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Reuters/Siphiwe Sibeko
Everyday Africans are not feeling effects of their country’s wealth
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Africans did not benefit much from Africa’s economic boom in the last decade

By Yomi Kazeem

Over the course of the last decade, Africa has witnessed immense economic growth with peak commodity prices and high investment and interest from powerhouse nations such as China.

But Africa’s boom has not trickled down and translated into prosperity for a majority of Africans as the 2016 Africa Prosperity Report by the Legatum Institute finds that countries on the continent have had mixed success turning economic growth to prosperity delivered to citizens. The report measures prosperity delivery by parameters such as health, economy, entrepreneurship, personal freedom, education, governance, social capital as well as safety and security.

Across the board, there has been “absolute prosperity growth” but when compared to the continent’s strong economic growth, the report shows the continent has made “no relative progress on prosperity”. Compared to growth recorded, Africa’s gains are outpaced by Europe and Asia and are significantly higher than only the Middle East.

South Africa, the continent’s most advanced economy tops the general rankings of 38 countries covered by the report scoring high marks for entrepreneurship, social capital and governance. Conversely, Angola (33rd) and Nigeria (26th), two of the continent’s largest economies, featured in the bottom half of the rankings showing a critical failure to deliver prosperity to citizens despite their economic growth and its resulting wealth. Given the inability to deliver prosperity to citizens at times of high commodity prices, both countries are less likely to do so given how badly hit their oil-dependent economies have been hit following a global dip in oil prices.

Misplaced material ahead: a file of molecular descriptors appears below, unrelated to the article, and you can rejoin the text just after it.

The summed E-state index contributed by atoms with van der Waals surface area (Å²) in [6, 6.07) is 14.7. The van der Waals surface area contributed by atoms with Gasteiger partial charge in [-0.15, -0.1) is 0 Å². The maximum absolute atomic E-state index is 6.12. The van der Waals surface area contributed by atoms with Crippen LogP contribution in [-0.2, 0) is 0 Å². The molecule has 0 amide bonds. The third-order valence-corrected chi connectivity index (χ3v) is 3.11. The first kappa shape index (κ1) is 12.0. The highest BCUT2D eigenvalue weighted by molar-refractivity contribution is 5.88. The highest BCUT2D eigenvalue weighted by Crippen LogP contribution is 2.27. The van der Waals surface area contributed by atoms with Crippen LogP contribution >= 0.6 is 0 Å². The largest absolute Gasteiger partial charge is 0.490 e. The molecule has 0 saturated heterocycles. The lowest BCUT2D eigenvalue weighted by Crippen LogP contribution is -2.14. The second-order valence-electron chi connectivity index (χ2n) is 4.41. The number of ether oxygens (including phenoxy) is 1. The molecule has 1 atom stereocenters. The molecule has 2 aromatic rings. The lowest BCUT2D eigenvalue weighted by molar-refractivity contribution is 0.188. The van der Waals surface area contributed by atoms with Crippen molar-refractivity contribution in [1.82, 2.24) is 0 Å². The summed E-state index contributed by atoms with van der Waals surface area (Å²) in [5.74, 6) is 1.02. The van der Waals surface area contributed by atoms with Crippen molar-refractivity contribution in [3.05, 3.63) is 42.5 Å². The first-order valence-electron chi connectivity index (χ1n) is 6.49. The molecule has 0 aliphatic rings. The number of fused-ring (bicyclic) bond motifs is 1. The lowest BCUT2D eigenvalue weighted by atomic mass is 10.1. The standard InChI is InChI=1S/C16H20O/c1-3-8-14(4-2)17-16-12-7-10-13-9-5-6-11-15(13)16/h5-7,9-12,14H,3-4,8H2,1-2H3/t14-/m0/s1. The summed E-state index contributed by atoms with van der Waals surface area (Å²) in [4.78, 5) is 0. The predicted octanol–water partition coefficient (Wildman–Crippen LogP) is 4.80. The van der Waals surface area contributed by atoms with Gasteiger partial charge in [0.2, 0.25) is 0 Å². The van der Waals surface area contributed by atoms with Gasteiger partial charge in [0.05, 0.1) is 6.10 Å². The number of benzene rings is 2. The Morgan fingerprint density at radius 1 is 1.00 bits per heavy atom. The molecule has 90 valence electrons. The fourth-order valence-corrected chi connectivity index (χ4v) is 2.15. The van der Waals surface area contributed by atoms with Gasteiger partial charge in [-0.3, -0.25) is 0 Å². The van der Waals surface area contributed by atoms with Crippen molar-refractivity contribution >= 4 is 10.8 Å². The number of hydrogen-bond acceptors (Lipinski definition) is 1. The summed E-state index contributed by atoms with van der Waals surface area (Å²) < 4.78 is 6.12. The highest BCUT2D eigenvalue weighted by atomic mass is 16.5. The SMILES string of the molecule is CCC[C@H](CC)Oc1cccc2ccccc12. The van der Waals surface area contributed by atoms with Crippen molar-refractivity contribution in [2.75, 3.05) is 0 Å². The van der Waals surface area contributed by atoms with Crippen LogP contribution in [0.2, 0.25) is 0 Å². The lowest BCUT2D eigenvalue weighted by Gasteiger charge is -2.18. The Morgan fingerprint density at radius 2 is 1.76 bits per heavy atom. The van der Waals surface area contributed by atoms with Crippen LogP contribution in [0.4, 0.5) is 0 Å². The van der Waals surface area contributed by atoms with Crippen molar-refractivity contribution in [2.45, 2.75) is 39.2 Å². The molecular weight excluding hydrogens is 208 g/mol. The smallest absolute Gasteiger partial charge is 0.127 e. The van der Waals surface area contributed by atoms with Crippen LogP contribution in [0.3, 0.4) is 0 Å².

While the general rankings measure countries against all eight parameters, a more interesting way to judge prosperity delivery is to compare the levels of prosperity delivered by each country to the country’s actual wealth. This comparison shows that some less wealthy nations have “significantly over-delivered” prosperity to its citizens.

Rwanda tops that list while Senegal, Morocco, Burkina Faso, Ghana, Mali, Kenya and Benin are also found to be delivering far more prosperity than expected given their wealth. Africa’s two largest oil producers Angola and Nigeria, meanwhile, are both adjudged to be “under-delivering” prosperity. This gives more credence to the reality that a nation’s wealth level does not automatically translate into prosperity for its citizens. The difference, a surplus or deficit, between a country’s wealth and prosperity delivered is referred to as a “prosperity gap”.

Central to a country’s prospects of delivering prosperity, the report says, are three main factors: a diverse economy, effective governance—covering rule of law and business regulation—and respect for civil liberties and personal freedom.

The general lack of prosperity on the continent is typified by the relative lack of progress made in reducing corruption on the continent. While poverty levels in East Asia and Africa were similar in 1990, a comparison of recent levels shows that Asia had rapid progress eliminating poverty while Africa has made relatively slow progress.

Health proved to be a bright spot for the continent as there has been a rise in life expectancy and a drop in infant mortality rates. Much of this is down to success recorded in fighting diseases such as malaria and HIV.